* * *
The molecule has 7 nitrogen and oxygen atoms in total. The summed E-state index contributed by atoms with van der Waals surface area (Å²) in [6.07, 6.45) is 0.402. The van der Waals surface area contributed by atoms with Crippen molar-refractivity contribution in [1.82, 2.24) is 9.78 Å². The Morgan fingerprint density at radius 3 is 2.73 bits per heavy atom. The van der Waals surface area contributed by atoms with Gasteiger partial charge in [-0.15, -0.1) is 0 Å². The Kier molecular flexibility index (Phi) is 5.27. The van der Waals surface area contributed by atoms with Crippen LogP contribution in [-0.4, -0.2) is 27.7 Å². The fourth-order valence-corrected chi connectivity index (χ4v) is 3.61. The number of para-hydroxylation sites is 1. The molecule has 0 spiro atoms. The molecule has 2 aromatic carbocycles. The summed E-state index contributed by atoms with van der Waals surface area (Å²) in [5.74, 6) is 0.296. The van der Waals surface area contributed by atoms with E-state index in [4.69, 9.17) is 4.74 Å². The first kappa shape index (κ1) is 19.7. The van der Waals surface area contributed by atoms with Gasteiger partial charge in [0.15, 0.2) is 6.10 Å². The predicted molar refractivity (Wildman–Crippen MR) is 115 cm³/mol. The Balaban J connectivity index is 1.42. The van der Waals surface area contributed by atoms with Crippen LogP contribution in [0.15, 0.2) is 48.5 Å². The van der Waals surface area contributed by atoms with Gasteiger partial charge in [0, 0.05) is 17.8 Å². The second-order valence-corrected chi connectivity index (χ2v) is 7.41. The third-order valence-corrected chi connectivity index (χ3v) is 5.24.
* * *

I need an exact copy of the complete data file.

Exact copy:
The molecule has 7 nitrogen and oxygen atoms in total. The summed E-state index contributed by atoms with van der Waals surface area (Å²) in [6.07, 6.45) is 0.402. The van der Waals surface area contributed by atoms with Crippen molar-refractivity contribution in [1.82, 2.24) is 9.78 Å². The Morgan fingerprint density at radius 3 is 2.73 bits per heavy atom. The van der Waals surface area contributed by atoms with Gasteiger partial charge in [-0.15, -0.1) is 0 Å². The Kier molecular flexibility index (Phi) is 5.27. The van der Waals surface area contributed by atoms with Crippen LogP contribution in [-0.4, -0.2) is 27.7 Å². The fourth-order valence-corrected chi connectivity index (χ4v) is 3.61. The number of para-hydroxylation sites is 1. The molecule has 0 spiro atoms. The molecule has 2 aromatic carbocycles. The summed E-state index contributed by atoms with van der Waals surface area (Å²) in [5.74, 6) is 0.296. The van der Waals surface area contributed by atoms with E-state index in [4.69, 9.17) is 4.74 Å². The first kappa shape index (κ1) is 19.7. The van der Waals surface area contributed by atoms with Gasteiger partial charge in [0.15, 0.2) is 6.10 Å². The predicted molar refractivity (Wildman–Crippen MR) is 115 cm³/mol. The Balaban J connectivity index is 1.42. The van der Waals surface area contributed by atoms with Crippen LogP contribution in [0.15, 0.2) is 48.5 Å². The van der Waals surface area contributed by atoms with Gasteiger partial charge in [0, 0.05) is 17.8 Å². The second-order valence-corrected chi connectivity index (χ2v) is 7.41. The third-order valence-corrected chi connectivity index (χ3v) is 5.24.